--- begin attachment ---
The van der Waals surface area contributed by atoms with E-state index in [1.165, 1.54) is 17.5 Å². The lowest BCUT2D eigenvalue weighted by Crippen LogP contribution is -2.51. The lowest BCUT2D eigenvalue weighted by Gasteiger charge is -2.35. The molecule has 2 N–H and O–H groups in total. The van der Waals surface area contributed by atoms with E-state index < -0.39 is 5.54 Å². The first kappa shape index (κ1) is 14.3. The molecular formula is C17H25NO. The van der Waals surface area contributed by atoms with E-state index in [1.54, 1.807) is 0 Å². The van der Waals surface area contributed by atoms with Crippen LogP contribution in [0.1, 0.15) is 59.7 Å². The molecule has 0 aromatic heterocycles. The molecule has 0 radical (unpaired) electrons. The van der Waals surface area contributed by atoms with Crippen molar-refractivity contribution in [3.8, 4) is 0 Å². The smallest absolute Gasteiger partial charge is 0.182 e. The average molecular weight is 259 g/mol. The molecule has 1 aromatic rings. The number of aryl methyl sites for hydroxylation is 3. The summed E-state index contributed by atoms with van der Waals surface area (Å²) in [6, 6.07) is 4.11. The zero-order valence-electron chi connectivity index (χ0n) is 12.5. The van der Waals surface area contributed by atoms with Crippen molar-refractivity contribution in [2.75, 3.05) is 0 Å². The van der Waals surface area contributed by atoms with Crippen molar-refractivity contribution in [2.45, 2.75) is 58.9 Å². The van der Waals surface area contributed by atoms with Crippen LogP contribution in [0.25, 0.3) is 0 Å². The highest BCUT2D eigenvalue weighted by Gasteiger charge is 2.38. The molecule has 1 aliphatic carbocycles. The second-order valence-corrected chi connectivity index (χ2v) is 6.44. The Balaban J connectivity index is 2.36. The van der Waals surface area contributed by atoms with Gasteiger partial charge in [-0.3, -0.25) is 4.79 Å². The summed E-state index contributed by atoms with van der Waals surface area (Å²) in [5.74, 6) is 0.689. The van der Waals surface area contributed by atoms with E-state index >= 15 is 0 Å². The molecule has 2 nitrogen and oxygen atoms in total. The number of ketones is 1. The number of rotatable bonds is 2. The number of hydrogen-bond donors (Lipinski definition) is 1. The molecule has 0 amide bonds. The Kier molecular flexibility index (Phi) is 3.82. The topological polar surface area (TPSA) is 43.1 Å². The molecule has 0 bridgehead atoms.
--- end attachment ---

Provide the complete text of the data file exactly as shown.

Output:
The van der Waals surface area contributed by atoms with E-state index in [1.165, 1.54) is 17.5 Å². The lowest BCUT2D eigenvalue weighted by Crippen LogP contribution is -2.51. The lowest BCUT2D eigenvalue weighted by Gasteiger charge is -2.35. The molecule has 2 N–H and O–H groups in total. The van der Waals surface area contributed by atoms with E-state index < -0.39 is 5.54 Å². The first kappa shape index (κ1) is 14.3. The molecular formula is C17H25NO. The van der Waals surface area contributed by atoms with E-state index in [1.54, 1.807) is 0 Å². The van der Waals surface area contributed by atoms with Crippen LogP contribution in [0.1, 0.15) is 59.7 Å². The molecule has 0 aromatic heterocycles. The molecule has 0 radical (unpaired) electrons. The van der Waals surface area contributed by atoms with Crippen molar-refractivity contribution in [3.8, 4) is 0 Å². The smallest absolute Gasteiger partial charge is 0.182 e. The average molecular weight is 259 g/mol. The molecule has 1 aromatic rings. The number of aryl methyl sites for hydroxylation is 3. The summed E-state index contributed by atoms with van der Waals surface area (Å²) in [6, 6.07) is 4.11. The zero-order valence-electron chi connectivity index (χ0n) is 12.5. The van der Waals surface area contributed by atoms with Crippen molar-refractivity contribution in [2.75, 3.05) is 0 Å². The van der Waals surface area contributed by atoms with Crippen molar-refractivity contribution in [2.45, 2.75) is 58.9 Å². The van der Waals surface area contributed by atoms with Crippen LogP contribution in [0.25, 0.3) is 0 Å². The highest BCUT2D eigenvalue weighted by Gasteiger charge is 2.38. The molecule has 1 aliphatic carbocycles. The second-order valence-corrected chi connectivity index (χ2v) is 6.44. The Balaban J connectivity index is 2.36. The van der Waals surface area contributed by atoms with Gasteiger partial charge in [-0.3, -0.25) is 4.79 Å². The summed E-state index contributed by atoms with van der Waals surface area (Å²) in [5.74, 6) is 0.689. The van der Waals surface area contributed by atoms with E-state index >= 15 is 0 Å². The molecule has 2 nitrogen and oxygen atoms in total. The number of ketones is 1. The number of rotatable bonds is 2. The number of hydrogen-bond donors (Lipinski definition) is 1. The molecule has 0 amide bonds. The Kier molecular flexibility index (Phi) is 3.82. The topological polar surface area (TPSA) is 43.1 Å². The molecule has 0 bridgehead atoms.